The Good Music Record Co., which assembles collections for such mail-order firms as Yestermusic, collaborated with Sony Music Special Products for this two-CD/cassette compilation of tracks drawn from original-cast albums controlled not only by Sony, but also by BMG, MCA, and PolyGram. One song each has been chosen from 30 shows that opened in New York between 1943 and 1980. (All but two of these were full-scale Broadway musicals: Godspell, represented by "Day By Day," was a modest off-Broadway production when its cast album was recorded, and The Fantasticks, the source of "Try to Remember," had played 13,711 performances off-off-Broadway at the small Sullivan Street Playhouse in Greenwich Village as of June 9, 1993, the cutoff date for the album's annotations.) The first track, "Lullaby of Broadway" from 42nd Street, and the last one, "Give My Regards to Broadway" from George M!, are ringers; the former originated in the 42nd Street movie in 1933, the latter in the 1904 musical Little Johnny Jones. In between, the collection samples show music from 1943's Oklahoma! to 1977's Annie, taking up the period sometimes cited as Broadway's golden age (1943-1964), with several selections from the following decade thrown in. Every show included ran at least 600 performances, and the songs are often the best-known ones from each production. Most of the biggest stars of the era are heard, among them Julie Andrews, Yul Brynner, Carol Channing, Alfred Drake, Robert Goulet, Joel Grey, Richard Kiley, Gertrude Lawrence, Mary Martin, Ethel Merman, Zero Mostel, John Raitt, and Gwen Verdon, and the selections include such standards as "Diamonds Are a Girl's Best Friend," "Everything's Coming Up Roses," "Hello, Dolly!," "If I Were a Rich Man," "The Impossible Dream (The Quest)," "Mame," "My Favorite Things," "Oklahoma!," "Send in the Clowns," "Tomorrow," and "You'll Never Walk Alone," with such songwriters as Leonard Bernstein, Cy Coleman, Dorothy Fields, Frank Loesser, Jerry Herman, Kander & Ebb, Lerner & Loewe, Rodgers & Hammerstein, Stephen Sondheim, and Jule Styne well represented. The compilers have eschewed the trend toward rock that began to be heard on Broadway by the late '60s (there's nothing from Hair, Grease, Jesus Christ Superstar, or The Wiz). And certainly, even within the context of what was considered acceptable, there are omissions. Where are "Till There Was You" from The Music Man, "People" from Funny Girl, or "I Believe in You" from How to Succeed in Business Without Really Trying? (In the first two cases, the answer seems to be that they come from the vaults of EMI, not one of the collection's licensees.) Also, the sequencing is nearly random, and the annotations, which provide only basic facts and figures about each show, could be more extensive. But The Best of Broadway lives up to its name for the general audience for which it was intended, an important plus being that, unlike many similarly titled albums, this one really does draw from the original-cast recordings.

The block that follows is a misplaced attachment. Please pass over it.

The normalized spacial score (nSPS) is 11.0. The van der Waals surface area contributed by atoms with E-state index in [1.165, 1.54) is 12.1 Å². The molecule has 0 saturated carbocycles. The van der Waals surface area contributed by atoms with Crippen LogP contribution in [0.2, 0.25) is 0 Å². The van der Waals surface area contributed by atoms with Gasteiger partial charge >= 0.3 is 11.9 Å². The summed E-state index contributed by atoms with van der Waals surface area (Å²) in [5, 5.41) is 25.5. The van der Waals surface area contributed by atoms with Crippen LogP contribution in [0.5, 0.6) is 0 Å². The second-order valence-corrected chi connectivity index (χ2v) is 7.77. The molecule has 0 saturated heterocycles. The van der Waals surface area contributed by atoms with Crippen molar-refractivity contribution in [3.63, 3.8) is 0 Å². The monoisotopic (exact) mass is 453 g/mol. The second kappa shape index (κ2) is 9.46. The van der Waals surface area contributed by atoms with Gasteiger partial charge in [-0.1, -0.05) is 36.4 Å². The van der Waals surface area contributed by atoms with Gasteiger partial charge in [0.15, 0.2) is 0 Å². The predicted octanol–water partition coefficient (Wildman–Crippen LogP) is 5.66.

AllMusic Review by William Ruhlmann